She says fasting students may need to be excused from strenuous activities in gym class, and should be allowed to make up for tests missed due to absence to celebrate the Eid al-Fitr holiday that follows Ramadan.

"If they’re not accommodated at school or the school doesn't know anything about this, they're kind of living dual lives there."

Fasting is not required of young children, but many Muslim children like to fast to share in the month's rituals and emulate parents and older siblings, according to ING. Educators also need to know of the typical changes to Muslim families’ routines during Ramadan, such as waking up for the pre-dawn "suhoor" meal and staying up late to possibly attend prayers in the mosque, Elgenaidi said.

When Dr. Aifra Ahmed’s children were younger, the Pakistani American physician and her husband would share insight about Ramadan with their classmates, reading to them a Ramadan story and distributing goodie bags with such things as dates.

"I realized that the Muslim families in school have to do a lot of education," said Ahmed, who lives in Los Altos, California.

Ahmed's husband, Moazzam Chaudry, said goodwill gestures, such as when educators offer a Ramadan greeting, send a message of inclusivity.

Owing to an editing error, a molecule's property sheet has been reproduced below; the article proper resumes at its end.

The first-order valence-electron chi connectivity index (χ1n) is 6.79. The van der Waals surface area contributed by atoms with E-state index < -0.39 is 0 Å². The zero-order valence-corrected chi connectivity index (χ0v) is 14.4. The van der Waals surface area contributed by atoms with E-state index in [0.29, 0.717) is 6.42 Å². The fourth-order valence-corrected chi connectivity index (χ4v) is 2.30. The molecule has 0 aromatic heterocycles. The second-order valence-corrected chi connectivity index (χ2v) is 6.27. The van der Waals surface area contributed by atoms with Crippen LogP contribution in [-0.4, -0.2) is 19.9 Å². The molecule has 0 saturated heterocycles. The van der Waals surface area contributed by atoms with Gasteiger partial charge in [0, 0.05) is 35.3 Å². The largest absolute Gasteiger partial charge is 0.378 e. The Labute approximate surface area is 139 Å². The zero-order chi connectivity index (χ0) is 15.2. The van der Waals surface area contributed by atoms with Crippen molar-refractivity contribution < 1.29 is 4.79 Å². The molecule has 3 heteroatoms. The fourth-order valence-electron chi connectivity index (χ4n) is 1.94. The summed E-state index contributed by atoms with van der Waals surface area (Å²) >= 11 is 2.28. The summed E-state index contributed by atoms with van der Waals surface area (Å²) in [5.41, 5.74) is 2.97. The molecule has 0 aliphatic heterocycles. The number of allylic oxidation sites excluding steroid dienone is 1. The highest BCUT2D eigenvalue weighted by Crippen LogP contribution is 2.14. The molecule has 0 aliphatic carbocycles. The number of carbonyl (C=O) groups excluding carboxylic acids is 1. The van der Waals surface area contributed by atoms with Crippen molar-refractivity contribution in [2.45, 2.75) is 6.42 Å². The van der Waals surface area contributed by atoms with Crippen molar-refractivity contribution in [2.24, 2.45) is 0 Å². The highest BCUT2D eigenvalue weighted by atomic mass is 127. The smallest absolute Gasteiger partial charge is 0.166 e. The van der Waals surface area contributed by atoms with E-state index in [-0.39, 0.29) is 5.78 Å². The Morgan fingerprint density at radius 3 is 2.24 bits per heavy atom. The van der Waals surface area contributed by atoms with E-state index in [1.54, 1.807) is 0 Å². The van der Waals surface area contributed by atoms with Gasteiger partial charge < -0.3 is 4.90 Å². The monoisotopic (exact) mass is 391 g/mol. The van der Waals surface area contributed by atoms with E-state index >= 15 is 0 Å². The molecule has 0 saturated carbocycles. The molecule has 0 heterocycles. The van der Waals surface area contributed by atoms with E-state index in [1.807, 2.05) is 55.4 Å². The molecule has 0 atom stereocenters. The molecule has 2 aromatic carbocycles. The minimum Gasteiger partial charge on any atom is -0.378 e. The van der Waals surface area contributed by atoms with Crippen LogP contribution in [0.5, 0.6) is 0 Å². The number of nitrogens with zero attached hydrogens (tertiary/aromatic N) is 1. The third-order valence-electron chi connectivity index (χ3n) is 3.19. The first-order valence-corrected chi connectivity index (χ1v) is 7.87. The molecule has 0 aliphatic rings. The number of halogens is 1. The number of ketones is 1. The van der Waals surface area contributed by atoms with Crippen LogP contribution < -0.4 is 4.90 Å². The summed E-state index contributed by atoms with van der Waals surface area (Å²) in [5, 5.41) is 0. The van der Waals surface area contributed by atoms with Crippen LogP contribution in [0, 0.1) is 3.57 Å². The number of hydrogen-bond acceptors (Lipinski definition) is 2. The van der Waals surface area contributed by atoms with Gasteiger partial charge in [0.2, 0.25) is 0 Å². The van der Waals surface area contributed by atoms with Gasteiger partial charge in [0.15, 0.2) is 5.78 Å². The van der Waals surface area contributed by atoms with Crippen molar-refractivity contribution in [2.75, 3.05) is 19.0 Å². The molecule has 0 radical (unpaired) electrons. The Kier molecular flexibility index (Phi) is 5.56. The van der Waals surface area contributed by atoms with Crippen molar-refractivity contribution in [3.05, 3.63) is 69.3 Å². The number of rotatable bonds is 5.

For immigrant families, "that's the first thing that ... naturally comes to your mind, 'Are we integrated into this society? Does this society even accept us?'" he said. "These little, little things make such a huge impact."

Punhal, the couple's daughter who attends a charter middle school, said she takes part in physical education during Ramadan but skips running when fasting because she would need water afterward.

She said a few non-Muslim friends told her they would like to fast with her in companionship.

Naiel, her brother who’s in a public high school, said he was pleased when a teacher talked to the class about Ramadan and told him that, if he needed, he could take a nap.

He wants others to better understand why he fasts.

"A lot of kids and teachers think ... I'm torturing myself or like it's a diet," he said. "When I'm fasting, I just feel a lot more gratitude towards everyone around me and towards people who don't have as much."

In Dearborn, 14-year-old Adam Alcodray praised the faculty at Dearborn High for their understanding during Ramadan.

"A lot of the teachers are just like more lenient, allowing us to do less," said Alcodray, a 9th grader. "They don't get mad because they realize we are hungry."

Alcodray says he fasts from 6:20 a.m. until around 8 p.m.